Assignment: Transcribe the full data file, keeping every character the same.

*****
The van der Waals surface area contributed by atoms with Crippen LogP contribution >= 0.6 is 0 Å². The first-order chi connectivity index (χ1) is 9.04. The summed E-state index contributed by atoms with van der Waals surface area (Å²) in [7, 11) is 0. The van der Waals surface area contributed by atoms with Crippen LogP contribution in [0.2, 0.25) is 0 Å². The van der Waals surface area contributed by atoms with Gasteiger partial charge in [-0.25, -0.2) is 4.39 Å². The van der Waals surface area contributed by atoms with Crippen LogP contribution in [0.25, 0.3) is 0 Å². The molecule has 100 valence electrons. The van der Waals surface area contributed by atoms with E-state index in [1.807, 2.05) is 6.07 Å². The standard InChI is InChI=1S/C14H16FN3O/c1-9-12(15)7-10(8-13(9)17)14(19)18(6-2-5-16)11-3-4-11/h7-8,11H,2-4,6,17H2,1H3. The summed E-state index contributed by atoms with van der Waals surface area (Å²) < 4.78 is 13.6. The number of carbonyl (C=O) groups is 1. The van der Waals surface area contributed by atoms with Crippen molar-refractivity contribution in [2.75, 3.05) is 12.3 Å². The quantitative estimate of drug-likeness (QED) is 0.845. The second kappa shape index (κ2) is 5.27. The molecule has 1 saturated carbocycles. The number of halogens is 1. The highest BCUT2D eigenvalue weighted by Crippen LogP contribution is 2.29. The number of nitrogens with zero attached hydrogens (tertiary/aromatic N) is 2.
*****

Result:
The van der Waals surface area contributed by atoms with Crippen LogP contribution >= 0.6 is 0 Å². The first-order chi connectivity index (χ1) is 9.04. The summed E-state index contributed by atoms with van der Waals surface area (Å²) in [7, 11) is 0. The van der Waals surface area contributed by atoms with Crippen LogP contribution in [0.2, 0.25) is 0 Å². The van der Waals surface area contributed by atoms with Gasteiger partial charge in [-0.25, -0.2) is 4.39 Å². The van der Waals surface area contributed by atoms with Crippen LogP contribution in [0.25, 0.3) is 0 Å². The molecule has 100 valence electrons. The van der Waals surface area contributed by atoms with E-state index in [1.807, 2.05) is 6.07 Å². The standard InChI is InChI=1S/C14H16FN3O/c1-9-12(15)7-10(8-13(9)17)14(19)18(6-2-5-16)11-3-4-11/h7-8,11H,2-4,6,17H2,1H3. The summed E-state index contributed by atoms with van der Waals surface area (Å²) < 4.78 is 13.6. The number of carbonyl (C=O) groups is 1. The van der Waals surface area contributed by atoms with Crippen molar-refractivity contribution in [2.75, 3.05) is 12.3 Å². The quantitative estimate of drug-likeness (QED) is 0.845. The second kappa shape index (κ2) is 5.27. The molecule has 1 saturated carbocycles. The number of halogens is 1. The highest BCUT2D eigenvalue weighted by Crippen LogP contribution is 2.29. The number of nitrogens with zero attached hydrogens (tertiary/aromatic N) is 2.